The GAS5 gene was observed as a band between 500–750 bp, which correlated with the expected size of 651 bp (data not shown). DNA sequencing confirmed that the tested sequence was identical to that in GenBank/NCBI (data not shown).

Establishing stable GAS5 overexpression in human melanoma cells

For transduction, SK-Mel-100 cells were inoculated in a 24-well plate and cultured until they reached 50–60% confluence. The experimental virus solution, pLVX-IRES-ZsGreen1-GAS5 (GAS5 overexpression group), and the control virus solution, ZsGreen 1 (control group), were thawed on ice and added to the culture at a multiplicity of infection (MOI) of 5 for 72 h in the presence of polybrene (Santa Cruz Biotech). Infection was carried out in humidified air containing 5% CO2 at 37°C. ZsGreen1 expression was visualized using a fluorescence microscope. The fluorescent signal indicating ZsGreen1 expression in the stably-transfected cells was observed after repeated freeze-thaw cycles to determine the stability of the transfected genes, after which the experimental procedures were performed.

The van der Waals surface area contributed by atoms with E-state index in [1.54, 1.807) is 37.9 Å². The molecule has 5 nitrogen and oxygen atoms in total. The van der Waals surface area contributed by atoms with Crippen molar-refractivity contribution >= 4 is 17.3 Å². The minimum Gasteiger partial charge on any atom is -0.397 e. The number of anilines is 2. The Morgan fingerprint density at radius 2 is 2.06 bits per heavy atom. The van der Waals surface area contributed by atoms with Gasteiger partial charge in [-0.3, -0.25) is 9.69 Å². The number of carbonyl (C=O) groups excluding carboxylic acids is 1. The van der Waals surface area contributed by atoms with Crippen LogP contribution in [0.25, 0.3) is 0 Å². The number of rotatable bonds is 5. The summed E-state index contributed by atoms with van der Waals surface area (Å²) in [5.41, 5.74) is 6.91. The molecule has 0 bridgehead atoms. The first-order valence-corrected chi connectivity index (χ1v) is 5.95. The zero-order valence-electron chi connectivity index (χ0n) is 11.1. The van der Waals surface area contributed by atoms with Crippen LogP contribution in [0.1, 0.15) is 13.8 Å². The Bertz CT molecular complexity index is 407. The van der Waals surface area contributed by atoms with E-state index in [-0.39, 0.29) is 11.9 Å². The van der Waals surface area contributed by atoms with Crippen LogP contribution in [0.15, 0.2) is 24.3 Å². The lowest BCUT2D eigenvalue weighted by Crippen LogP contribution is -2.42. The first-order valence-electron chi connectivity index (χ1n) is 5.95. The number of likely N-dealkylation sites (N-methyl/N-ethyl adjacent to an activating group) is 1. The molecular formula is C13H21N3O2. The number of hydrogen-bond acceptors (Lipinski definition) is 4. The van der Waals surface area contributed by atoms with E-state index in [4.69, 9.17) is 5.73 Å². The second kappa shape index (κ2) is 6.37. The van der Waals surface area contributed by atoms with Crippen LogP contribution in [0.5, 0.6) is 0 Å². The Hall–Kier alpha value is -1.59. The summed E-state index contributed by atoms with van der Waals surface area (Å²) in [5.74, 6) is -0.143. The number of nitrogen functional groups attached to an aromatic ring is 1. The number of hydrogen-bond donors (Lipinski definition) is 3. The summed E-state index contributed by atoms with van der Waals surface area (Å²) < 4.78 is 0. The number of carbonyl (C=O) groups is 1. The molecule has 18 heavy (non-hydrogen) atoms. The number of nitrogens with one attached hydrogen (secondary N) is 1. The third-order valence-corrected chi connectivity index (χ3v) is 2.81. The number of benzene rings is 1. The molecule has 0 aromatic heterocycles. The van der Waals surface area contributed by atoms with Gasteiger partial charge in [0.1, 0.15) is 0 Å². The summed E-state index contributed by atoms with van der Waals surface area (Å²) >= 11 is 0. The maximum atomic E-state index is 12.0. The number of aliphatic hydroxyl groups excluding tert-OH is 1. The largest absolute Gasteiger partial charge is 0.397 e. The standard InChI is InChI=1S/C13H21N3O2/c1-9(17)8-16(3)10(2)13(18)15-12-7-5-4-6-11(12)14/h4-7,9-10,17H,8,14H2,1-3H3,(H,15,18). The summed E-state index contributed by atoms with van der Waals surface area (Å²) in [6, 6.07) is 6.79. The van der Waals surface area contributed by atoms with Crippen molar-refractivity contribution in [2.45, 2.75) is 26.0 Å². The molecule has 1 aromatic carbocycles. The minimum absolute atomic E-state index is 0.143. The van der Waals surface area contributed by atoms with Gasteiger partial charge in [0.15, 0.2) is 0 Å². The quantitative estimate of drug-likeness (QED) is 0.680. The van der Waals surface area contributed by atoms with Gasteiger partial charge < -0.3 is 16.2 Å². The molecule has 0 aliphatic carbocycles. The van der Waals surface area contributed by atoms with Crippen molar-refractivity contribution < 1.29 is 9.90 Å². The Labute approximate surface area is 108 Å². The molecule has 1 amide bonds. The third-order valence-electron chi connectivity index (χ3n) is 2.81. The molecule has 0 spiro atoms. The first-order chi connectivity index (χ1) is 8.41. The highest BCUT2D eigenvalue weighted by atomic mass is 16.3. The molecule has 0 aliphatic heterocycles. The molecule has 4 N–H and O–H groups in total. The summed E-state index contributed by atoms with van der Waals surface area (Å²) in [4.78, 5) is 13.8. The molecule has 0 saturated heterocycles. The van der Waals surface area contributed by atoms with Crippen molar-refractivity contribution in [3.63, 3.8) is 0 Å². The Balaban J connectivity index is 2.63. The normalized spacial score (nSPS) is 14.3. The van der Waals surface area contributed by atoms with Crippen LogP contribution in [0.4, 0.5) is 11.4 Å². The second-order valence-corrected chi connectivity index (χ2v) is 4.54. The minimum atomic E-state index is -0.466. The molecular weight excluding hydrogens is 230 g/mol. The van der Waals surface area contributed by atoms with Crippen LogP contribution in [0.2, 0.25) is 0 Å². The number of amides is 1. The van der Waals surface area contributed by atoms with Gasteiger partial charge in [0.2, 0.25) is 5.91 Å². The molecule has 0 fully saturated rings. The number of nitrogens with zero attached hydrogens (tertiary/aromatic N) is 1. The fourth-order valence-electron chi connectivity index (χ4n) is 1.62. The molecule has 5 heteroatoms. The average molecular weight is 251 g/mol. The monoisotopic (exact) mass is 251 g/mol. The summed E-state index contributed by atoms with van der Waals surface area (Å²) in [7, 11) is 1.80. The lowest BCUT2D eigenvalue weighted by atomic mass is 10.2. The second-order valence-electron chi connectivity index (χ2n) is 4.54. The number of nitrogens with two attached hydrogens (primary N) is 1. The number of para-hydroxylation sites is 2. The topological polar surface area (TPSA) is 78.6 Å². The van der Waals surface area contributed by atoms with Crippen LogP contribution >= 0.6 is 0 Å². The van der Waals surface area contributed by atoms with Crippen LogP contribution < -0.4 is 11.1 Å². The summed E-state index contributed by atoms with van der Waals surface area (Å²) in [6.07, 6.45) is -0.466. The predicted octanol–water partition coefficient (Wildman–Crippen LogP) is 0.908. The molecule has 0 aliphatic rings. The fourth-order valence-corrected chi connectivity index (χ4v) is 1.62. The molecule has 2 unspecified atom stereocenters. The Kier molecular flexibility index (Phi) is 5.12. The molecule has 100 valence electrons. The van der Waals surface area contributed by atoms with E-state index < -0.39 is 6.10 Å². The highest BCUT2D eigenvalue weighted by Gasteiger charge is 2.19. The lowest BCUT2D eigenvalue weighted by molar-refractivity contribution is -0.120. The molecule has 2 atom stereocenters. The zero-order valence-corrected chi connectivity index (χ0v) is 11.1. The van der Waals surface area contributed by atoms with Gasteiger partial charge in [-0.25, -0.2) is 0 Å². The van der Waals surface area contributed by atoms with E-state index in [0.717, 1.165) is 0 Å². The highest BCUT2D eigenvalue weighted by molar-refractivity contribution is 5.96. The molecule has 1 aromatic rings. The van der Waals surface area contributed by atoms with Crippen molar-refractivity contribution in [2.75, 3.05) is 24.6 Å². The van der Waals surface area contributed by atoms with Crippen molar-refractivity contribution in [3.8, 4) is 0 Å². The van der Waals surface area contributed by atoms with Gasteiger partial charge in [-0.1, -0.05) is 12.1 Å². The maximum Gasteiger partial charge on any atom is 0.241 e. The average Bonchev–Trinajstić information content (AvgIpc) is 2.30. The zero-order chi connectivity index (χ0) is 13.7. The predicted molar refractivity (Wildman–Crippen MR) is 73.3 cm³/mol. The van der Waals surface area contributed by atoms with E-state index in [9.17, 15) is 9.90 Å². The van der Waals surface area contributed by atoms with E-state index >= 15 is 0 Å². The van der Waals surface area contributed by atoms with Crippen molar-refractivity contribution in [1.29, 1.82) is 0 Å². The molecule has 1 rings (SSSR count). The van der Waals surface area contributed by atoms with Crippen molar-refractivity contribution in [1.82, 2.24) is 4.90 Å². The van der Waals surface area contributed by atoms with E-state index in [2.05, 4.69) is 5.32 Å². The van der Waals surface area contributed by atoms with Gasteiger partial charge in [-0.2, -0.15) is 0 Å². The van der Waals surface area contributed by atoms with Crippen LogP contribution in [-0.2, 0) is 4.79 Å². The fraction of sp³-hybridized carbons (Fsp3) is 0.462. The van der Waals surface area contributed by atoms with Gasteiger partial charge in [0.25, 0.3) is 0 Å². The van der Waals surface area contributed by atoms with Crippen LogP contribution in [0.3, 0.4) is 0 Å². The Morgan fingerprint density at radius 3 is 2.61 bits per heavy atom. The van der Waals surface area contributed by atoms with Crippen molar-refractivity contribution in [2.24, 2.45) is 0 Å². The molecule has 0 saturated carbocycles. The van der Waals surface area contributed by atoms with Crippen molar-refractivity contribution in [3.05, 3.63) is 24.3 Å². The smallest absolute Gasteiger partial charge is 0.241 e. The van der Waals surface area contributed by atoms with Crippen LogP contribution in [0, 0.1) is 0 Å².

RNA fluorescence in situ hybridization

Oligonucleotide modified probes for human lncRNA GAS5 (5′-TAMRA-CAGGAGCAGAACCATTAAGCTGGTCCAGGCAAGT-3′-TAMRA) and a negative/scramble control were used for RNA fluorescence in situ hybridization (FISH). Procedures were carried out based on a previous study (39), with slight modification. Briefly, the cell suspension was pipetted onto autoclaved glass slides. The following day, the slides were washed in PBS and fixed in 4% paraformaldehyde. To permeabilize the cell membrane, 0.2 M HCl was used. The slides were then treated with the protease reagent; this activity was stopped by the addition of glycine. After dehydration with 70, 85 and 100% ethanol, hybridization was performed at 37°C overnight in a dark moist chamber. After hybridization, slides were washed three times in 50% formamide/2X SSC for 5 min each at room temperature. These slides were counterstained with DAPI. The images were acquired using a confocal microscope.